The crowd freaked out, as expected, when Bruce took the stage. A thousand people at once yelled, “Bruuuuce!” I recorded video footage with a smile on my face as guitarist Johnny Wickersham and Bruce jammed, facing each other. Johnny looked stoked. Mike liked to talk about the perfect Los Angeles weather, slightly rubbing it into New Jersey’s face. The East Coast vs. West Coast battle is apparently not just in the rap game. Mike Ness has been a huge contributor to the punk rock and rock & roll scene ever since the late 1970s when he started playing punk music with Casey Royer. Casey went on to start the punk group D.I. while Ness put out his first Social Distortion single in 1981.
Together Bruce and Mike sang “Bad Luck,” “Misery Loves Company,” and Cash’s “Ring Of Fire.” Their voices complement each other well.
I never thought I’d be seeing a celebrated old school punk from So Cal on stage with Springsteen. But here we are. Ness is the gangster-looking, ex-addict strumming alongside the good New Jersey boy next door. Bruce has never done drugs, never drank heavily and was always a doting son to his mother. I watched a news clip from 1978, where Bruce sold out Madison Square Garden. He spoke of asking his mom to sit in the front row seat he had saved for her. She ended up complaining that she’d miss work if she went. Haha!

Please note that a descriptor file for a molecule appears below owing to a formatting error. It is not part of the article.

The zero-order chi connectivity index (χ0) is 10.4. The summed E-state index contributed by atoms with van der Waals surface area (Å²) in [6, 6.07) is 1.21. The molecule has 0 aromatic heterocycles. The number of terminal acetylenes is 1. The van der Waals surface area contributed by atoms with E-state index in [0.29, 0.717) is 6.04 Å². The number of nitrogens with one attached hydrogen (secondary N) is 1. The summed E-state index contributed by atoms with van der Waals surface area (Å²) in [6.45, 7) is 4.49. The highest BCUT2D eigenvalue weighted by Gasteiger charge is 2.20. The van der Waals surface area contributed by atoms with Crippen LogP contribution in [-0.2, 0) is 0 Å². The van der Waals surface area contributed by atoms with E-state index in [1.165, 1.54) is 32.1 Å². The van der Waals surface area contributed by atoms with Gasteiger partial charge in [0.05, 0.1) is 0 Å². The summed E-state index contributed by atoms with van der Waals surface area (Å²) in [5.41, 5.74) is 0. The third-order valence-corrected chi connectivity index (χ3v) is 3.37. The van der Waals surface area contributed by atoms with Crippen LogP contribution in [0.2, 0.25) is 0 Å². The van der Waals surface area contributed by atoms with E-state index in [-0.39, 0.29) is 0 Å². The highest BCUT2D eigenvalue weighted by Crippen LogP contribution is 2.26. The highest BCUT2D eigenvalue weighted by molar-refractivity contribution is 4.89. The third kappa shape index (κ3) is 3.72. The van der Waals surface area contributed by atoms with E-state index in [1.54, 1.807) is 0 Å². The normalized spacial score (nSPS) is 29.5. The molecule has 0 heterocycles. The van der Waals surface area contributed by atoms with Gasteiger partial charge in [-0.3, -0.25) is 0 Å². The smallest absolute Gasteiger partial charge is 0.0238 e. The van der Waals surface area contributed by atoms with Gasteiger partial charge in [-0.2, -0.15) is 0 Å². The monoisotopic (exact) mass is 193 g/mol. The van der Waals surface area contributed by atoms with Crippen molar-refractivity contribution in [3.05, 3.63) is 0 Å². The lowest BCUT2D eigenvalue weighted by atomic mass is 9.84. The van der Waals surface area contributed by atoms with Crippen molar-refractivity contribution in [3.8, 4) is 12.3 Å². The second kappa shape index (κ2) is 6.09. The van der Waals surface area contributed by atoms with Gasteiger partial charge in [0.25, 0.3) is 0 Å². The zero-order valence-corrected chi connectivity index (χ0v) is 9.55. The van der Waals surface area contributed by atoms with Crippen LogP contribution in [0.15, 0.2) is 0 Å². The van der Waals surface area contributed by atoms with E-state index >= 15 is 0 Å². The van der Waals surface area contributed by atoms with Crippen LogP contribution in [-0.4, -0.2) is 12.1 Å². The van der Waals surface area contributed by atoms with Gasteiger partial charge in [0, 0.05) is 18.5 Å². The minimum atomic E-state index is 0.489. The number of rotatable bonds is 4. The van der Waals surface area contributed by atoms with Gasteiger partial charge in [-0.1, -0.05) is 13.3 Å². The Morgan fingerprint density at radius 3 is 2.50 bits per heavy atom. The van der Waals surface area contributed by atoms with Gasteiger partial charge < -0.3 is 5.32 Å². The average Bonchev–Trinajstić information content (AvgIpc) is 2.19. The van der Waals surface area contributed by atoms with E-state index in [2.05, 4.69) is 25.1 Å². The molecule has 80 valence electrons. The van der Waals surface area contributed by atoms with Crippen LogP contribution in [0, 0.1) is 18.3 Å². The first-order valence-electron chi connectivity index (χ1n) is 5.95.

Blondie had played the “Sea.Hear.Now” fest the night before, which was their final show of the year in the States. Debbie looked very cool in her mirrored shades which reflected the waves that were crashing beside her. The band played better than ever and I had to think it might be because Debbie, Clem, and Leigh were born in New Jersey. It’s always a pleasure to play to your home state. Or maybe it was the refreshing sea air and the gigantic crowd that fed their energy. Either way, they were the highlight of the entire festival.
After Social Distortion’s set, I watched a Youtube video of Springsteen and realized that he was wearing the same flannel shirt in the music video as he had worn earlier that evening. As he says, “I am a rich man in a poor man’s shirt.” Growing up in Freehold, N.J. with parents who worked as a bus driver and secretary, little Bruce wasn’t a stranger to sacrifice. He keeps his neighborhood and his memories close to his heart as he writes about the struggle of the working class. Some believe it’s hypocritical since he lives in a mansion now, but I don’t believe the truth of what you went through is ever wrong to write about, even if circumstances have changed. All of a sudden he should be a braggart in his writing? Singing about buying diamonds and yachts? I don’t think so.